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There are two aspects of the winter season that make it particularly challenging for people who have suffered the loss of a loved one.

Dealing With Loss During the Winter

Clients will come to me with different needs, but they are all experiencing a range of emotions that threaten to derail their happiness. They feel out of balance and unsure how to resolve their strong feelings. Some clients are navigating the waters of marriage and divorce; others have been through their own personal trauma. Unfortunately, we don't have control over when life's challenges confront us, especially the timing of dealing with loss. During this winter season, Mary is here to help prospective clients in need of therapy who wish to get through a difficult time, whatever that may be. In this post, we share insights into dealing with feelings of loss and grief at this time of the year:

There are two aspects of the winter season that make it particularly challenging for people who have suffered the loss of a loved one or a close friend.

Cold Weather Brings Us Indoors

In the winter, the colder weather in most locales tends to keep people indoors more often, and the bleak, gray skies may cause them to feel more depressed. They would be in better spirits if they could be outdoors and more active. They would also have greater opportunities to socialize without worrying about getting stuck in bad weather on the way home.

The Winter Brings Holidays

The other aspect of the winter season is that it brings with it a seemingly endless supply of holidays. Although the holidays are a chance for many to spend time with people they haven't seen all year, people who experience loss and grief often have difficulty. There are many reminders of what they have lost because their loved one is no longer there to share in their traditions. It's important to surround yourself with other close friends or relatives so you won't feel alone over the holidays. You don't want to give yourself too much time to ruminate over what you cannot control or change.

Moving Through the Stages of Grief

While your loss may be fresh or months or years in the past, the intensity of emotions can feel very personal. You may experience various physical effects of loss or grief, including prolonged sadness or crying, difficulty falling asleep and/or sleeping through the night, nightmares, a lack of appetite, depression, disinterest in preferred activities (apathy), and anxiety. Mary can help clients work through the five stages of grief. We have summed them up below based on a post from WebMD:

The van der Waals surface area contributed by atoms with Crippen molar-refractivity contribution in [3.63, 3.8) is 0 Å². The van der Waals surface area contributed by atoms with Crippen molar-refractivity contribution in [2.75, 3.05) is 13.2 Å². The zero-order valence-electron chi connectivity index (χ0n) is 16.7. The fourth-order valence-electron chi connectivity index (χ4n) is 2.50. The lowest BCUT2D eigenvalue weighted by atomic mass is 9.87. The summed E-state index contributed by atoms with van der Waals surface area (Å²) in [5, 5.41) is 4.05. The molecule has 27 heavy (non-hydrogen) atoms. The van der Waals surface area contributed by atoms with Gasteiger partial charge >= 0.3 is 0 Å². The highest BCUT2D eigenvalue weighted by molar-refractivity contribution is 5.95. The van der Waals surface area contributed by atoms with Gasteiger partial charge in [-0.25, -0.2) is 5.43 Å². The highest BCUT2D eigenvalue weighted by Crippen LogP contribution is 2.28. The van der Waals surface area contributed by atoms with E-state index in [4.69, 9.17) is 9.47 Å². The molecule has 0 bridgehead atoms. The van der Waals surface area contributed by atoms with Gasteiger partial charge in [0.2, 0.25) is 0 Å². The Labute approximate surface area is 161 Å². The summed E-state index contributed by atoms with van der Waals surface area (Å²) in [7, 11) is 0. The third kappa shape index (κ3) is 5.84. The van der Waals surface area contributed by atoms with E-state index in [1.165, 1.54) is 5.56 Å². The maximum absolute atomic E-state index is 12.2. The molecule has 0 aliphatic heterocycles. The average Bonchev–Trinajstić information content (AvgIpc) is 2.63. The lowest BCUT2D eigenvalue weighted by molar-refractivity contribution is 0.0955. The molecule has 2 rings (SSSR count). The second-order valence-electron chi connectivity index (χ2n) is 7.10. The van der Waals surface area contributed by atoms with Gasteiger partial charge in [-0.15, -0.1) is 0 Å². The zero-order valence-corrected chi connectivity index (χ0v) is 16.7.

• Denial. Your mind wants to deny that the death of a loved one has happened. By not acknowledging the loss, your mind can block the emotions that naturally follow.
  • Anger. The loss was beyond your control. You move quickly from emotions such as frustration and powerlessness to anger. You don't want to feel these strong emotions, and you wish you could take back what happened. Death is permanent.
  • Bargaining. This is when you mull over what happened and move through different scenarios in your mind regarding how life would have been different if the death had not occurred.
  • Depression. You face bouts of crying and sadness. They can strike at any time, even making it hard to get up for work or take care of your loved one who needs your attention.
  • Acceptance. You're able to accept that the death is irrevocable. You can begin to reshape your life without your special person, even though the sadness will continue for some time. It's a dull ache that fades when you least expect it.

You don't have to progress through the stages of grief alone. Mary can teach you strategies for staying cheerful and healthy during the winter season, even though there are many challenges to face. In therapy, you will address your thoughts and emotions related to the loss. Please contact me for more information about individual or couples therapy today.

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